reasonable accommodation 
for a qualified person with 
a disability to have equal 
access to the event. Please 
contact Human Resources 
at 626-403-7312 or email 
Human Resources at HR@ 

One City, One StorySummer Edition Kicks Off 

Pasadena Public Library 
announced their summer 
2022 One City, One Story 
community reading 
celebration Friday with 
a conversation with Eric 
Nusbaum (pictured), 
author of Stealing Home, 
Los Angeles, the Dodgers 
and the Lives Caught in 
Between, Saturday, June 25, 
at 3 p.m. in the Robinson 
Park Community Room, 

 Nusbaum will discuss 
his experiences writing 
this book. A questionand-
answer session will 
immediately follow. The 
event is free and open to 
the public. Free parking is 
available surrounding the 

 This year marks the 
20th anniversary of One 
City, One Story at the 
Pasadena Public Library. 
Each selection shares the 
common goal: engaging 
our diverse community in 
meaningful conversations 
that promote tolerance and 
understanding of different 
points of view.

 The One City, One Story 
Summer Edition, Stealing 
Home, Los Angeles, the 
Dodgers and the Lives 
Caught in Between is a story 
about baseball, family, the 
American Dream, and the 
fight to turn Los Angeles 
into a big-league city.

 Dodger Stadium is an 
American icon. But the story 
of how it came to be goes 
far beyond baseball. The 
hills that cradle the stadium 
were once home to three 
vibrant Mexican American 
communities. In the early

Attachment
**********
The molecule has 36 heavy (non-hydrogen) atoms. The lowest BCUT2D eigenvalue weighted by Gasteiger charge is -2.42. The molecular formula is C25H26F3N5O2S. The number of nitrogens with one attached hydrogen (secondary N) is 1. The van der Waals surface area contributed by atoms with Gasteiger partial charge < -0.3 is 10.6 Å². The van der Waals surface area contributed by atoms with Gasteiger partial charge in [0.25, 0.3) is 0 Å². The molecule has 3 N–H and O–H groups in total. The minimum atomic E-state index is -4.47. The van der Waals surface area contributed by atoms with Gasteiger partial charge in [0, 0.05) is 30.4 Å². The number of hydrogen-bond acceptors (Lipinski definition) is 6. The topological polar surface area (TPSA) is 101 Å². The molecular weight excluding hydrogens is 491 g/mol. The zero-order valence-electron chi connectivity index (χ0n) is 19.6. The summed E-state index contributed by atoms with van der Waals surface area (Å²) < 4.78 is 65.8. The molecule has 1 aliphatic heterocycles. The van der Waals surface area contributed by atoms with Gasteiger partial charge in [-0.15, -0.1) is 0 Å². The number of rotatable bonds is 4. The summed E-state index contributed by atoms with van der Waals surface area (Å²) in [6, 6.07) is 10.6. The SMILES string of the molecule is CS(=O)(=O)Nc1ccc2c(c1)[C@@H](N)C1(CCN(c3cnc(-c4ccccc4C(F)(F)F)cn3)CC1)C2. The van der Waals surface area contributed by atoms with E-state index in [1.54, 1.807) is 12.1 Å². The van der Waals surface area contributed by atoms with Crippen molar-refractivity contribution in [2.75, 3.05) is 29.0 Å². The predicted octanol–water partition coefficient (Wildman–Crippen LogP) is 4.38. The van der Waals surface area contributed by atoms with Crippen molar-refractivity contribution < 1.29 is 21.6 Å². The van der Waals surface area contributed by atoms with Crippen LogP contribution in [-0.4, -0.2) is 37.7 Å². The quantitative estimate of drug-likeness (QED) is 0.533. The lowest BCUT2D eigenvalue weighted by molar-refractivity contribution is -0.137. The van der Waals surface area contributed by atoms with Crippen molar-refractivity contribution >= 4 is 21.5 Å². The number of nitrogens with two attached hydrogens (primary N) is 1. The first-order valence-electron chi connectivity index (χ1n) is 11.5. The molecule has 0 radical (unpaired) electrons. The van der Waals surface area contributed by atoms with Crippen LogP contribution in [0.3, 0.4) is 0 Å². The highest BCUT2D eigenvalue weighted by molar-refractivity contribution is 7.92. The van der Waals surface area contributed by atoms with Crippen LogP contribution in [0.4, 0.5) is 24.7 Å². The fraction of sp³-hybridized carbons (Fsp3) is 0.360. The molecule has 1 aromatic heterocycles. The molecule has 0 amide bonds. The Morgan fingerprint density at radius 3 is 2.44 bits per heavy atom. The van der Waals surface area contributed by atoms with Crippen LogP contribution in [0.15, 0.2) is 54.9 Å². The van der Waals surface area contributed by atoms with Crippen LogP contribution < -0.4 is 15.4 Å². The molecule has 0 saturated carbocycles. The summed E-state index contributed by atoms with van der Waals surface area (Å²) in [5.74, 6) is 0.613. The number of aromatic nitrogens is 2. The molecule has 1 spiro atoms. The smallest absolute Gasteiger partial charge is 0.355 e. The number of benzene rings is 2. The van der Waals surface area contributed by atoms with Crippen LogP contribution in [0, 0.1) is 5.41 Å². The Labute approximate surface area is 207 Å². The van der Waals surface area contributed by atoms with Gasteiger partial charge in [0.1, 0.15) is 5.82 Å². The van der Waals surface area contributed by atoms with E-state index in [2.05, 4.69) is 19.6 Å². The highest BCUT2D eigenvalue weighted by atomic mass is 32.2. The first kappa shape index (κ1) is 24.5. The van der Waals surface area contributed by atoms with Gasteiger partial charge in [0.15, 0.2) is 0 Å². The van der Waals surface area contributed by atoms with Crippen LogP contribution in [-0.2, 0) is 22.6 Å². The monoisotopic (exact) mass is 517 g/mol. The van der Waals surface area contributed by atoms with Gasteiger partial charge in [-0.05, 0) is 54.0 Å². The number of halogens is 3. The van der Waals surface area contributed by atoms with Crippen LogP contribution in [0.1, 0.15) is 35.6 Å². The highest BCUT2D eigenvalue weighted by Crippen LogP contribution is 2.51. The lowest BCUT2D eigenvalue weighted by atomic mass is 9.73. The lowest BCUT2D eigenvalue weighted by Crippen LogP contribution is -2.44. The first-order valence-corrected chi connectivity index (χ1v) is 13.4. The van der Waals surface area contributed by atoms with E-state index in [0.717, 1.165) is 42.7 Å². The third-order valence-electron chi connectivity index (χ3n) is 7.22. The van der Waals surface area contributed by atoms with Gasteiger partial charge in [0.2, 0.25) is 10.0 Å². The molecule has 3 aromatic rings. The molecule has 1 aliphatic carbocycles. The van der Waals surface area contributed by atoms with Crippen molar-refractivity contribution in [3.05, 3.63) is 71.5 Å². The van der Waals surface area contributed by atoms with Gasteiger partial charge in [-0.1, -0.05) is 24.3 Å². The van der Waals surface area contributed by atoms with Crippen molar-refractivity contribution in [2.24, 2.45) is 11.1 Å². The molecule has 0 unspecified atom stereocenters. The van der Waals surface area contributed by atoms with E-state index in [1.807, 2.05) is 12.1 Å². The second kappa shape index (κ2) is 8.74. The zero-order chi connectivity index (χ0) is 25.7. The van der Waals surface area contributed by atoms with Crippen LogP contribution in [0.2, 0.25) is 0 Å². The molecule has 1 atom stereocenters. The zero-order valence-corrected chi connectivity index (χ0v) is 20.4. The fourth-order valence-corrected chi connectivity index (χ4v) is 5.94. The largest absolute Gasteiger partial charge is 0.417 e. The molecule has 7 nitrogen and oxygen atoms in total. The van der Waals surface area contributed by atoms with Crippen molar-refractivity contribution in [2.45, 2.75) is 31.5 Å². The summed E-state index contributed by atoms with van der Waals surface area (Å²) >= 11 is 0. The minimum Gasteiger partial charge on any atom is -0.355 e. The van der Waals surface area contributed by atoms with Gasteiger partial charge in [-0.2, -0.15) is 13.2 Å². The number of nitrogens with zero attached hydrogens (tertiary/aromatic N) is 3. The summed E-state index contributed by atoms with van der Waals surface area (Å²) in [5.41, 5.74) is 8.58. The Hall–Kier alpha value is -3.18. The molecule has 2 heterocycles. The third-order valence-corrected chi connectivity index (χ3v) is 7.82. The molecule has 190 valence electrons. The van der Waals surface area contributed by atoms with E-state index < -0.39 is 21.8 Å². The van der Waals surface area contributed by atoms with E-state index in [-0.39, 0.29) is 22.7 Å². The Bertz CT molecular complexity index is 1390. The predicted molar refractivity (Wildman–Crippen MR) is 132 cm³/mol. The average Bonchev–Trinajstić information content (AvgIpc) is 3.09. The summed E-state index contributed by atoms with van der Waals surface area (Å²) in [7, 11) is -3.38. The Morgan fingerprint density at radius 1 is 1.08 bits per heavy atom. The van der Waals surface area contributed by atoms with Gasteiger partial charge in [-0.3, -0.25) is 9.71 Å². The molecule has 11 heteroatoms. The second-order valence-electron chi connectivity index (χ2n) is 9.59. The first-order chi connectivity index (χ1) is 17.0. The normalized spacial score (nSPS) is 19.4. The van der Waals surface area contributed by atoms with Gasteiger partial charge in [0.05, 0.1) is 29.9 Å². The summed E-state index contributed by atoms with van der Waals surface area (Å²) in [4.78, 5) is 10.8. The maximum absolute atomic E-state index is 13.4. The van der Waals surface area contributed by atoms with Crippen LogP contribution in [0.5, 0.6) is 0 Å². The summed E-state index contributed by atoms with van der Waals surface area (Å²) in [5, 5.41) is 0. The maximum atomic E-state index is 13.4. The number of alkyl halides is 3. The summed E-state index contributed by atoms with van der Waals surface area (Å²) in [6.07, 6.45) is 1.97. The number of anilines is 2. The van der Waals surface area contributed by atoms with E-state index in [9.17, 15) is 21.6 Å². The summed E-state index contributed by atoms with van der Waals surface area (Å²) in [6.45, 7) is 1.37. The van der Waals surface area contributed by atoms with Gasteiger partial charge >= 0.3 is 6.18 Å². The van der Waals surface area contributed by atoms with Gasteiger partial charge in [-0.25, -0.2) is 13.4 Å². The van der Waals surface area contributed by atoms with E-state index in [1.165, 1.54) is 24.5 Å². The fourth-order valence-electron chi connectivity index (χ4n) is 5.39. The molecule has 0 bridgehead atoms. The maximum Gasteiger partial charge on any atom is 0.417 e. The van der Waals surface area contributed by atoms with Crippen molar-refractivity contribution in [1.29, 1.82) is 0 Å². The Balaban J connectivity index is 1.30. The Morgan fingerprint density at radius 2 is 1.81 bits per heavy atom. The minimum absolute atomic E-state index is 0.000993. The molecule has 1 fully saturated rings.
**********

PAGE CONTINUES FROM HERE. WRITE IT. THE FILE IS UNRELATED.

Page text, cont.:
1950s, those communities 
were condemned to make 
way for a “utopian” public 
housing project. Then, in 
a remarkable turn, public 
housing in the city was 
defeated amidst a Red Scare 

Instead of getting their 
homes back, the remaining 

residents saw the city 
sell their land to Walter 
O’Malley, the owner of the 
Brooklyn Dodgers. Now Los 
Angeles would be getting 
a different sort of utopian 
fantasy -- a glittering, ultramodern 

 But before Dodger 
Stadium could be built, 
the city would have to face 
down the neighborhood’s 
families -- including one, 
the Aréchigas, who refused 
to yield their home. The 
ensuing confrontation 
captivated the nation - and 
the divisive outcome still 
echoes through Los Angeles 

 Nusbaum is a writer and 
former editor at VICE. 
His work has appeared in 
Sports Illustrated, ESPN the 
Magazine, The Daily Beast, 
Deadspin, and the Best 
American Sports Writing 
anthology. Born and raised 
in Los Angeles, he has also 
lived and worked in Mexico 
City, New York and Seattle. 
He now lives in Tacoma, 
Washington with his family.

 Copies of the books are 
available for checkout 
from the Library in eBook, 
eAudio, or print format. 

 Robinson Park Community 
Room is located 1081 N Fair 
Oaks Ave.

 For more information on 
One City, One Story and 
a list of programs visit: call (626) 744-7076. 

Dine At Slater’s 50/50 June22 to Support Senior Center 

or cashier. Diners can eat at the 

Print out flyer from 

restaurant or order takeout. Pasadena Senior Center The menu can be found at: 
website to give to server. 

 To download the flyer, visit: 

 Take a break and leave the and 
lunch or dinner preparation to click on Dine Out & Benefit 
Slater’s 50/50 Wednesday, June PSC. 
22, and support the Pasadena Anyone who cannot dine at 
Senior Center at the same time. Slater’s 50/50 on June 22 will 

 The burger restaurant that still have an opportunity to 

features patties of 50 percent support the center by visiting 
beef and 50 percent bacon will 
donate 20 percent of that day’s and clicking on Donation & 
and evening’s profits to PSC on Membership. 

behalf of everyone who prints For more information visit the 
out the flyer from the PSC PSC website or call 626-795

website and hands it to a server 4331.